You and your boyfriend are out for dinner. It’s been a pretty eventful day and there's a lot you want to share with him. Most of the time he seems to be listening… but his eyes keep darting down to the smartphone vibrating on the table. Finally he says he just has to check something. A few minutes later he picks up his mobile again. Ever since he got the phone he's been attached to it as though it could save his life. You teased him at first, but it's really begun to bother you of late.
Researchers have a name for the interruptions caused by gadgets like smartphones: technoference. Anyone who's experienced technoference can vouch for the fact that it can be annoying. But in a recent US study, researchers looked at whether everyday gadget use can harm a romantic relationship and even affect a person's well-being.
The researchers tracked down just under 150 women who were married or living with their boyfriends. The women filled in online surveys about technoference in their relationships. They told researchers whether it was common for their partner to pull out his mobile phone during a meal, for example, or send emails during a face-to-face conversation. The women also answered questions about whether they fought over their man's technology use and how their relationship and personal life were going.
More than 70 per cent of the women said technology use was an issue in their relationship at least some of the time, the researchers learned.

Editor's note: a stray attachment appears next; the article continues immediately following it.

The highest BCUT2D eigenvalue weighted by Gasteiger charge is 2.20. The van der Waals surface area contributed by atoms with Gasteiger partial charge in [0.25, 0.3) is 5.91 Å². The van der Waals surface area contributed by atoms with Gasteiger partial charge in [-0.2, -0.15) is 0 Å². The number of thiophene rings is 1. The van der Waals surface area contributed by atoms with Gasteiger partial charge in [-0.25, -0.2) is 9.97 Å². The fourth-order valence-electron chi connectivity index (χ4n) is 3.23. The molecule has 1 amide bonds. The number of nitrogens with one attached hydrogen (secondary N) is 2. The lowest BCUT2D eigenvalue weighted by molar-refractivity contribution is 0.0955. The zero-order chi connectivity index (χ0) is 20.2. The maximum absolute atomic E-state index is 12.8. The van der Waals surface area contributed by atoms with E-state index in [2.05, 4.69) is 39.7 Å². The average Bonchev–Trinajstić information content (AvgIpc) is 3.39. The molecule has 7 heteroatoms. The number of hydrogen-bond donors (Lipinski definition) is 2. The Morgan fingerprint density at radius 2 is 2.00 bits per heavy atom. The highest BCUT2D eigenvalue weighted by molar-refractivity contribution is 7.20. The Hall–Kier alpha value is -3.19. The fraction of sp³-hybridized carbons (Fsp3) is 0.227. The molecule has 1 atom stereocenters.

Technoference most often took the form of guys using their gadgets when couples were relaxing together. Over 60 per cent of women said their man picked up his phone or other mobile device once a day or more when they were hanging out together. Other forms of technoference included guys reaching for their mobiles in the middle of a conversation or during a meal with their partners.
What effect did their guy’s gadget use have on these women’s relationships? Not surprisingly, the more often a woman experienced technoference, the more likely she and her partner fought over technology use, the study found.
Tech-related conflict actually led to unhappy relationships. This had far-reaching consequences: more technoference was linked to dissatisfaction in life and depression, the researchers learned.
Set your tech-time limits!
You may be wondering how checking an email or sending a quick Facebook message – things that seem harmless and really only take a few minutes at most – can have such a major impact. Quality time together is vital to any relationship and it’s hard to listen to someone properly and have a meaningful conversation with them when there are constant interruptions, the researchers point out.
They also say the problem is the message a person sends to their partner when they allow gadgets to interfere with a conversation or time spent together. Even quick or unintentional interruptions can tell someone that their partner’s priorities are elsewhere, say the researchers, which is definitely not the most reassuring of messages in a romantic relationship.
What do you do if all this sounds familiar? Totally banning gadgets doesn’t make much sense, the researchers acknowledge. But couples might want to talk about what’s allowed… and what’s not. This could mean something simple like putting Smartphones on silent during mealtime. For others, planning to turn gadgets off completely to focus on each other during when they’re hanging out might be the way to go.
Source: “Technoference”: The interference of technology in couple relationships and implications for women’s personal and relational well-being. (2016). Psychology of Popular Media Culture. 5(1):85-98
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